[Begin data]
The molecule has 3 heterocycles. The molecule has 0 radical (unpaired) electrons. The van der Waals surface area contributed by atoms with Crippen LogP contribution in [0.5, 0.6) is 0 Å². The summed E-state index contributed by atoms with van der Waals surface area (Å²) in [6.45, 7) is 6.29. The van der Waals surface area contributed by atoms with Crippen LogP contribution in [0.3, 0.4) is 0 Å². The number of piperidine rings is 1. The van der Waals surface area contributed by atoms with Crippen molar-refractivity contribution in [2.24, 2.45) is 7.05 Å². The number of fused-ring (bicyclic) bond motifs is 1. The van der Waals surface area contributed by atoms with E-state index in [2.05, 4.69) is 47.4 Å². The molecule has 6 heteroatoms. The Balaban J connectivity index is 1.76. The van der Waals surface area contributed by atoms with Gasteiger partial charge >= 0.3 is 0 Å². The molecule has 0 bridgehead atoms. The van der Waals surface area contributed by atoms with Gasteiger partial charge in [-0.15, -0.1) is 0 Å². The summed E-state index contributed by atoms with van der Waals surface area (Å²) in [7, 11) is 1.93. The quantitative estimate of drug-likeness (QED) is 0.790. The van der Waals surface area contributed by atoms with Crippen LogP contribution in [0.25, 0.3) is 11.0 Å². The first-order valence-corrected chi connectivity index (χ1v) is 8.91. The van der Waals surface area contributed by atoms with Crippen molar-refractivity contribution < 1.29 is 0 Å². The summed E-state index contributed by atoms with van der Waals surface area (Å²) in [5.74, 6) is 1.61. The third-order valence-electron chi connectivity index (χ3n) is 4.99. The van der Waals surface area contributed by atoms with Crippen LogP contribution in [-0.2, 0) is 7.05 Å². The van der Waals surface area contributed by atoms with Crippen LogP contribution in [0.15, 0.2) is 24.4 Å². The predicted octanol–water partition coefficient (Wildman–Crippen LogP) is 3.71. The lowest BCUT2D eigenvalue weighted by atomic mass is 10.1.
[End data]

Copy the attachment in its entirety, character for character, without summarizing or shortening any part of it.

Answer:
The molecule has 3 heterocycles. The molecule has 0 radical (unpaired) electrons. The van der Waals surface area contributed by atoms with Crippen LogP contribution in [0.5, 0.6) is 0 Å². The summed E-state index contributed by atoms with van der Waals surface area (Å²) in [6.45, 7) is 6.29. The van der Waals surface area contributed by atoms with Crippen LogP contribution in [0.3, 0.4) is 0 Å². The number of piperidine rings is 1. The van der Waals surface area contributed by atoms with Crippen molar-refractivity contribution in [2.24, 2.45) is 7.05 Å². The number of fused-ring (bicyclic) bond motifs is 1. The van der Waals surface area contributed by atoms with E-state index in [2.05, 4.69) is 47.4 Å². The molecule has 6 heteroatoms. The Balaban J connectivity index is 1.76. The van der Waals surface area contributed by atoms with Gasteiger partial charge >= 0.3 is 0 Å². The molecule has 0 bridgehead atoms. The van der Waals surface area contributed by atoms with Gasteiger partial charge in [-0.15, -0.1) is 0 Å². The summed E-state index contributed by atoms with van der Waals surface area (Å²) in [7, 11) is 1.93. The quantitative estimate of drug-likeness (QED) is 0.790. The van der Waals surface area contributed by atoms with Crippen LogP contribution in [0.25, 0.3) is 11.0 Å². The first-order valence-corrected chi connectivity index (χ1v) is 8.91. The van der Waals surface area contributed by atoms with Crippen molar-refractivity contribution < 1.29 is 0 Å². The summed E-state index contributed by atoms with van der Waals surface area (Å²) in [5.74, 6) is 1.61. The third-order valence-electron chi connectivity index (χ3n) is 4.99. The van der Waals surface area contributed by atoms with Crippen LogP contribution in [-0.2, 0) is 7.05 Å². The van der Waals surface area contributed by atoms with Crippen LogP contribution in [0.15, 0.2) is 24.4 Å². The predicted octanol–water partition coefficient (Wildman–Crippen LogP) is 3.71. The lowest BCUT2D eigenvalue weighted by atomic mass is 10.1.